On the convex side of the blades coated with the platinum-modified aluminide there was only slight coating degradation and the coating appeared to be in very good condition. A typical microstructure is shown as Figure 12.
Examination and comparison of the platinum-modified aluminide and original diffusion aluminide coated blades from the test engine after approximately 520 hours of engine operation revealed significant differences in their protective capabilities (6, 7). This examination, after a further 230 hours of engine operation, further illustrates the significant difference in durability of the two types of coating.
The extensive attack of the conventional diffusion aluminide coating noted at 520 hours had steadily progressed so that, after 750 hours of operation, there was complete breaching of the coating at areas on the concave side of the blade and almost complete degradation and consumption of the coating at the leading edge.
In marked contrast, the platinum-modified aluminide coating still provided a considerable degree of protection for the substrate alloy of the blade, in that less than 50 per cent of the coating was consumed in the vicinity of the concave mid-chord and leading edge regions, that is at the points of greatest attack.
One feature of the corrosion attack that has not been reported before concerns the presence of alumina particles distributed through the platinum-modified coating, particularly in the vicinity of the leading edge. Such particles were also present after 520 hours of engine operation (6, 7) and the coating vendor proposed that they were alumina grit-blast particles which were entrained in the surface after the blades were cleaned, prior to the deposition of platinum and the subsequent aluminising process. However, the distribution and size of these particles is dependent on their position around the perimeter of the blade and they also appear to alter substantially with time in the engine. A large network of particles is present around the leading edge of the blades, suggesting that their growth is perhaps catalysed by the presence of mechanical stress, possibly as the result of erosive particles striking the blades in this region. The alloy adjacent to the alumina particles within the coating has become depleted in aluminium to such a large extent that, in some regions, the β (NiAl) phase which should be present, as it is in Figure 7 and area D in Figure 10, has been converted almost entirely to the γ′ (Ni3Al) phase, see Figures 8 and 10 and also the Table. This leads to the inference that aluminium within the coating reacts with oxygen ahead of the oxidation front (as defined by the surface oxide/metal interface) to increase the size of the internal alumina particles and consequently deplete the metallic part of the coating of aluminium. One consequence of this mode of coating degradation is that although 50 per cent of the coating thickness remains, the reservoir of aluminium available to form the protective surface oxide has diminished by a larger factor.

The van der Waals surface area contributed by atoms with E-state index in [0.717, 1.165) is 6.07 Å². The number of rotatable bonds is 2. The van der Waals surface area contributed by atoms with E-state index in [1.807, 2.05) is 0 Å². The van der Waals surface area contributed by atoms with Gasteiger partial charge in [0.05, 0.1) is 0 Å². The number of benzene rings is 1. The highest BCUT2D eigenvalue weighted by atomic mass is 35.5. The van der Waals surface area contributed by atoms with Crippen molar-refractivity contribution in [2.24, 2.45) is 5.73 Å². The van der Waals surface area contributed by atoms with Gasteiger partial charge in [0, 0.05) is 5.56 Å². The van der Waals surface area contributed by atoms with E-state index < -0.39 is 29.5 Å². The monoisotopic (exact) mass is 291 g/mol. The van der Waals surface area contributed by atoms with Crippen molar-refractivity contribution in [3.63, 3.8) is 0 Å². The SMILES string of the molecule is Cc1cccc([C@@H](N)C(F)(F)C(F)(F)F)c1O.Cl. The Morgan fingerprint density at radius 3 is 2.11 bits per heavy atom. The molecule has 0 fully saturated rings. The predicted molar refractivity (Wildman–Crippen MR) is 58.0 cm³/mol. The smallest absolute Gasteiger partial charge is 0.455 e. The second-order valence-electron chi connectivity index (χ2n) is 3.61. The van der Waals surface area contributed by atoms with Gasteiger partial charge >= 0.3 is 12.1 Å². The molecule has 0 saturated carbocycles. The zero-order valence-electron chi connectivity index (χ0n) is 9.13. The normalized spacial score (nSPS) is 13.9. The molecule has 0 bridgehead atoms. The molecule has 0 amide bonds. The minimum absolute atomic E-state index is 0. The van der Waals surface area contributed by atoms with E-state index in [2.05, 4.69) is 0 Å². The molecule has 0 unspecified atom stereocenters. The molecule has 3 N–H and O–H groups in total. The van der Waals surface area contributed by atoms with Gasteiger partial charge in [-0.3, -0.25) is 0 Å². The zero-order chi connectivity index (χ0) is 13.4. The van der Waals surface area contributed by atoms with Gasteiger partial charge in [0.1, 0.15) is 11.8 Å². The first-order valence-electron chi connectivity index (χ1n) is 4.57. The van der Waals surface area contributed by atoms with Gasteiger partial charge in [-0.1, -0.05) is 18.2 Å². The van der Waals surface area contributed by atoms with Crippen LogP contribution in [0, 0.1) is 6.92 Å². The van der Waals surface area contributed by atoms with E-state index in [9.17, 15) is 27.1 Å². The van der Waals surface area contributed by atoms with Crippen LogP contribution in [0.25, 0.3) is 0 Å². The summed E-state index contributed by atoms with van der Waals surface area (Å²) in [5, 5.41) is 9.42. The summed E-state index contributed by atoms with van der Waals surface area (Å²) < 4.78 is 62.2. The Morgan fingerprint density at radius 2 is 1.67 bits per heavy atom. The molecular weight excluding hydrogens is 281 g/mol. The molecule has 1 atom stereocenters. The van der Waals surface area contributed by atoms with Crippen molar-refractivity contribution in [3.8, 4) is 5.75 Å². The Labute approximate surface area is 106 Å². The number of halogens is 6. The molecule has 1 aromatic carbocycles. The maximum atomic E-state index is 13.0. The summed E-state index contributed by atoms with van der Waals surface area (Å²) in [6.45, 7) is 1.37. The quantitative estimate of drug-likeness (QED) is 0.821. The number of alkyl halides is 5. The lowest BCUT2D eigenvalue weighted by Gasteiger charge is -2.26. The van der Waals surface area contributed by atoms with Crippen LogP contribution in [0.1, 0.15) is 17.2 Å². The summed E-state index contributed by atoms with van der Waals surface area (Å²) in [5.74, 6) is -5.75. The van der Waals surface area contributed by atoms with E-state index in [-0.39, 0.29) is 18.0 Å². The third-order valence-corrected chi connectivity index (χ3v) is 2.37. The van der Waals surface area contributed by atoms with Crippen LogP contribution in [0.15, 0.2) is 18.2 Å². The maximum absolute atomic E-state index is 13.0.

It remains to be seen whether the platinum-modified aluminide coating will remain intact at the full overhaul life of 1000 hours of engine operation, but the present results indicate that a relatively low rejection rate is to be expected.
A platinum-modified aluminide coating has been shown to be superior to a conventional diffusion aluminide coating in the protection it imparts to first-stage turbine blades in a military gas turbine engine operating under conditions conducive to severe hot corrosion attack. After 520 hours of engine operation the original diffusion aluminide coating was breached in some areas whereas, in contrast, after 750 hours of engine operation the platinum-modified aluminide coating remained unbreached. In fact the latter coating still retained 50 per cent of its original thickness in the areas of greatest attack. Near the leading edge, alumina particles situated in the platinum-modified coating below the oxide scale/coating interface have grown substantially in size, presumably by aluminium in the coating reacting with inwardly diffusing oxygen ahead of the oxidation front. This internal oxidation has produced a substantial reduction in the concentration of metallic aluminium in the coating, decreasing the reservoir of aluminium that is available to form the protective alumina scale. These areas, adjacent to the leading edge, are likely sites for subsequent breakdown of the coating with further use.
In the concave mid-chord region of the platinum-modified aluminide, attack has occurred in the form of wide, shallow pits. A distinguishing feature of these corrosion pits is the distinctive metallic band, rich in platinum, which appeared to be at or near the position of the original surface of the coating.
The platinum-modified aluminide coated blades are fit for re-use after 750 hours of engine operation and there is a high probability that they will be fit for re-use at full overhaul, that is after 1000 hours of engine operation. Because of this substantial extension to the life of the blade, the Australian Defence Force had adopted the platinum-modified aluminide coating as the specified coating on first-stage blades in this engine.